6. Follow the Pareto (80/20) rule. The Pareto principle indicates that 20 percent of our effort typically accounts for 80 percent of our results. The key is to focus on the instructional tasks that really matter—namely activities that foster interaction, presence, and feedback—and spend less time on instructional activities that don’t clearly affect student learning, engagement, or satisfaction. Ask yourself, “What would happen if I quit doing XXX?” It is essential to know the educational ROI of your teaching time so that you can stop wasting time on things that don’t matter.
  7. Batch. Cluster your tasks so that you focus on one general activity at a time. By batching instructional tasks—for instance, responding to all student emails at three designated times each day, returning all student phone calls at one designated time, and creating multimedia resources during scheduled period—you can reduce time you spend mentally shifting from one activity to another.
  8. Specialize. Many people claim they can efficiently multitask. Unfortunately, research finds that they are typically wrong—and aren’t really multitasking (Crenshaw, 2013). Rather than multitasking, which means simultaneously engaging in different activities related to the same outcome, most people are switch-tasking—that is, quickly jumping from one task to another to advance on multiple outcomes. Multitasking is a good thing; switch-tasking is not. Simply put, switch-tasking takes more time than serial tasking. If you want to maximize your instructional time, quit jumping back and forth between email, texts, calls, and your online classroom. Focus on one task at a time.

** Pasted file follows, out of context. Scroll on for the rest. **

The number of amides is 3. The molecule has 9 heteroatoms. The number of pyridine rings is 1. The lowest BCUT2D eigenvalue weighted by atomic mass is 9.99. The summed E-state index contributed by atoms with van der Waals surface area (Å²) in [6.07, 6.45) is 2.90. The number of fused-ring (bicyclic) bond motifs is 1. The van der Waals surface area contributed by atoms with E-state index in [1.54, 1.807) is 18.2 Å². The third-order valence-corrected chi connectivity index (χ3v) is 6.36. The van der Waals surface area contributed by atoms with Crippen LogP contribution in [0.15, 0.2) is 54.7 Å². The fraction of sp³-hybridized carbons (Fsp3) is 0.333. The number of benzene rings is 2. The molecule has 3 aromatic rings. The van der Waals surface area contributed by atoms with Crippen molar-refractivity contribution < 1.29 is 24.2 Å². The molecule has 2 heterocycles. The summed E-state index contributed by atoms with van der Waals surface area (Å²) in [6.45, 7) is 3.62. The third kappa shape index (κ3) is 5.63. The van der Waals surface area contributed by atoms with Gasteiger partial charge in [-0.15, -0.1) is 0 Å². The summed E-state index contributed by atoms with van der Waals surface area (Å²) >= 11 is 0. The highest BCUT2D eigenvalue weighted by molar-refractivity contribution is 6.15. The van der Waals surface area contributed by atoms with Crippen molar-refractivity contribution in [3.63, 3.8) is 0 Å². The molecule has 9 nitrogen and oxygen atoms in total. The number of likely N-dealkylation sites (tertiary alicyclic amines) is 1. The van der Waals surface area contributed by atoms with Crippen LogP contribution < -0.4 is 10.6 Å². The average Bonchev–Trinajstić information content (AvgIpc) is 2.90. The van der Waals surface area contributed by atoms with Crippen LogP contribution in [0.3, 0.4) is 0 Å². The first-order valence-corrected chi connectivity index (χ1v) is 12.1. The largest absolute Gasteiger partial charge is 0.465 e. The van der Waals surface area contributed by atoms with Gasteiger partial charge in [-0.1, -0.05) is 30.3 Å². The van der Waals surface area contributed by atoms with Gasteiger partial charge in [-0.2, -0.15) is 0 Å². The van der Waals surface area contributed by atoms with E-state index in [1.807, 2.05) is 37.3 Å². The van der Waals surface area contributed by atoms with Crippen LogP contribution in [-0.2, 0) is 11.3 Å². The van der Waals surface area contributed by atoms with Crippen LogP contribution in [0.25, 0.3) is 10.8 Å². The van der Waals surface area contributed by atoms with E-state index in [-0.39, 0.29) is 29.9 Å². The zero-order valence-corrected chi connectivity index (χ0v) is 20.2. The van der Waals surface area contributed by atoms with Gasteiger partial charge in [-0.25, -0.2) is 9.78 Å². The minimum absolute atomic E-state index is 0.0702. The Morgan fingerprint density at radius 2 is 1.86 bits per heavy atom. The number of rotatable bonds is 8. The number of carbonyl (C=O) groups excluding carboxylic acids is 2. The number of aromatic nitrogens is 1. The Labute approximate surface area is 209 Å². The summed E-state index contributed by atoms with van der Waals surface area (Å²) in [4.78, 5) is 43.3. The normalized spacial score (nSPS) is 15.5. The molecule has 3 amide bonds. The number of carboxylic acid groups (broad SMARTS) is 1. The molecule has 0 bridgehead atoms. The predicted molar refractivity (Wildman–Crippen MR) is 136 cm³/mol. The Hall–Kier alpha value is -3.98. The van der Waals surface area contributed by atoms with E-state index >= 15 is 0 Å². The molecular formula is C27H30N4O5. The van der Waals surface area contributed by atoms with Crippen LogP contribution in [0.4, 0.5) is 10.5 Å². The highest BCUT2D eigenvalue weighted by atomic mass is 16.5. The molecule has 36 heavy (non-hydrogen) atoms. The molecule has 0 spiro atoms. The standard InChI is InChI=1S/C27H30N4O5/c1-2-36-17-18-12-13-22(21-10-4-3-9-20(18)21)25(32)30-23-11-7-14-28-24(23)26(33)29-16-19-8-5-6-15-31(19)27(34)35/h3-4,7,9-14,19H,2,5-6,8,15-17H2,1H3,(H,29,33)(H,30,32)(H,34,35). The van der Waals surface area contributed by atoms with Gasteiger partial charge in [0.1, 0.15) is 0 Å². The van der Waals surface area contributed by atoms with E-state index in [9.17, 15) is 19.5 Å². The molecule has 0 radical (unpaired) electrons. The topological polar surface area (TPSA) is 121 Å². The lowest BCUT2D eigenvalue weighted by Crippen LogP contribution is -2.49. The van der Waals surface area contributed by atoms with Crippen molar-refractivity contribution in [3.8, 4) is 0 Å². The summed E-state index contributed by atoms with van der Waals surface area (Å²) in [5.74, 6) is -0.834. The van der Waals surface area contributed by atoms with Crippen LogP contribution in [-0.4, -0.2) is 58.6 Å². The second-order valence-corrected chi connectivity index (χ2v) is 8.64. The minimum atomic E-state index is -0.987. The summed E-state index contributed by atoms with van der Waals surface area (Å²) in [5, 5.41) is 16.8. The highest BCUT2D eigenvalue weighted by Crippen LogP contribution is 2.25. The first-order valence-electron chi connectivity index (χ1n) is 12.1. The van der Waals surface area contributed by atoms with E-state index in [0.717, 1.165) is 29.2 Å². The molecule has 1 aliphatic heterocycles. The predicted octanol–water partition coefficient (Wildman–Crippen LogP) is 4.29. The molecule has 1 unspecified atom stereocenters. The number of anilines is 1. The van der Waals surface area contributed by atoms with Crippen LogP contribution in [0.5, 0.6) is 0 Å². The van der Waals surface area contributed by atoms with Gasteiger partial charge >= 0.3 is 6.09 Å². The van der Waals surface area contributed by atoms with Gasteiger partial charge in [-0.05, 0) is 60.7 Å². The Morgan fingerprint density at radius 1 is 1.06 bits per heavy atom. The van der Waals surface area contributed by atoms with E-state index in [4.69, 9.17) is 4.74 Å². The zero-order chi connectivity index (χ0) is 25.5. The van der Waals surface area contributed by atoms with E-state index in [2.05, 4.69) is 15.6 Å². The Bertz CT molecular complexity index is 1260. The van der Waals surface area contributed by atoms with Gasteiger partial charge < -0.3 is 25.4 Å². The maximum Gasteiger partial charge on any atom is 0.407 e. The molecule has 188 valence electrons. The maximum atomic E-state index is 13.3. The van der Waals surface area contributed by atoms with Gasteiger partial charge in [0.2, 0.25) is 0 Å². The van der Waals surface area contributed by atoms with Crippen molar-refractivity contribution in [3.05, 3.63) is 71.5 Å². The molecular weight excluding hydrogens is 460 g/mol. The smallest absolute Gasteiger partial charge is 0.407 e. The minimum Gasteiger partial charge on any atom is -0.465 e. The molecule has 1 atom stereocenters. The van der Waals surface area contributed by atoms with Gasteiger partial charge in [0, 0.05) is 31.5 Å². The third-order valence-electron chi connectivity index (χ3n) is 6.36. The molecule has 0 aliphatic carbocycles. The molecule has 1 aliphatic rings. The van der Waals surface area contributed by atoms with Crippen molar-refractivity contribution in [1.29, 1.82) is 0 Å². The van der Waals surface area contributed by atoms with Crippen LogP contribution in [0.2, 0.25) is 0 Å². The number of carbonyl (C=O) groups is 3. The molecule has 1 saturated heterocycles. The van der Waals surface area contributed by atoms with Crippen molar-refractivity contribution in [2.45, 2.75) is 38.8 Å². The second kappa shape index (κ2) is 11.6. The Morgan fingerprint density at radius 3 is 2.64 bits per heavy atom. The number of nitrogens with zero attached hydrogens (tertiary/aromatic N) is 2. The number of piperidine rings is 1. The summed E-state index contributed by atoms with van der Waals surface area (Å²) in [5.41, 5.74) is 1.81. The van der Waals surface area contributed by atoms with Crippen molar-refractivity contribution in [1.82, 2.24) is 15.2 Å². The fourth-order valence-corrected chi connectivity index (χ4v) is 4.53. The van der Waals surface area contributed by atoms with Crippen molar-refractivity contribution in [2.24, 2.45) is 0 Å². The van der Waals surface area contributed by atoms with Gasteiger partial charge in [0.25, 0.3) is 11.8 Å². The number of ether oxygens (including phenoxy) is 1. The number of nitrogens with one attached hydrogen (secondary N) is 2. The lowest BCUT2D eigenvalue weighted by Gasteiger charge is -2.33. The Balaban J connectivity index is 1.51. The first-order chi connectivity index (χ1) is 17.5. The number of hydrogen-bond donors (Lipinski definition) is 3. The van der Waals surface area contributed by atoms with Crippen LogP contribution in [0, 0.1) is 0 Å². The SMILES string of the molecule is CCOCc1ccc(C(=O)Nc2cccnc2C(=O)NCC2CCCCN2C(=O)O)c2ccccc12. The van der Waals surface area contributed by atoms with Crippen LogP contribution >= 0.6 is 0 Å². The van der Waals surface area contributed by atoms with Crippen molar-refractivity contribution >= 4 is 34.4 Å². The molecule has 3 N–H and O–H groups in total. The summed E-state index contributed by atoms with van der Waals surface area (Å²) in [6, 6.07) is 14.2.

9. Optimize and reflect. Be conscientious about your time, attention, and productivity. At the end of each day, reflect on when you were most and least productive and what items on your teaching checklist you did not accomplish as planned. Take note of instructional time that seemed particularly valuable as well as online classroom time that may have been wasted. Allow priority management to guide your time investment in the online classroom.
  10. Relist. Close each day with an intentional and deliberate wrap-up focusing on the next day’s online teaching tasks. Review and revise your teaching checklist. Identify priority areas. Finalize completed tasks. End your day with a clear understanding of what you accomplished and your goals for the next day.

The ubiquity of the online classroom means that there is always more to do, so structure your schedule to ensure that you invest your teaching time in activities with impact and in a manner that establishes boundaries on your personal time. The key is to teach smarter… not harder (or longer). 


Crenshaw, D. (2013). The myth of multitasking. San Francisco, CA: Jossey-Bass.

Gaille, B. (2015, January 29). 10 great ways to increase your productivity. Retrieved from

B. Jean Mandernach, PhD, is executive director of the Center for Innovation in Research and Teaching at Grand Canyon University.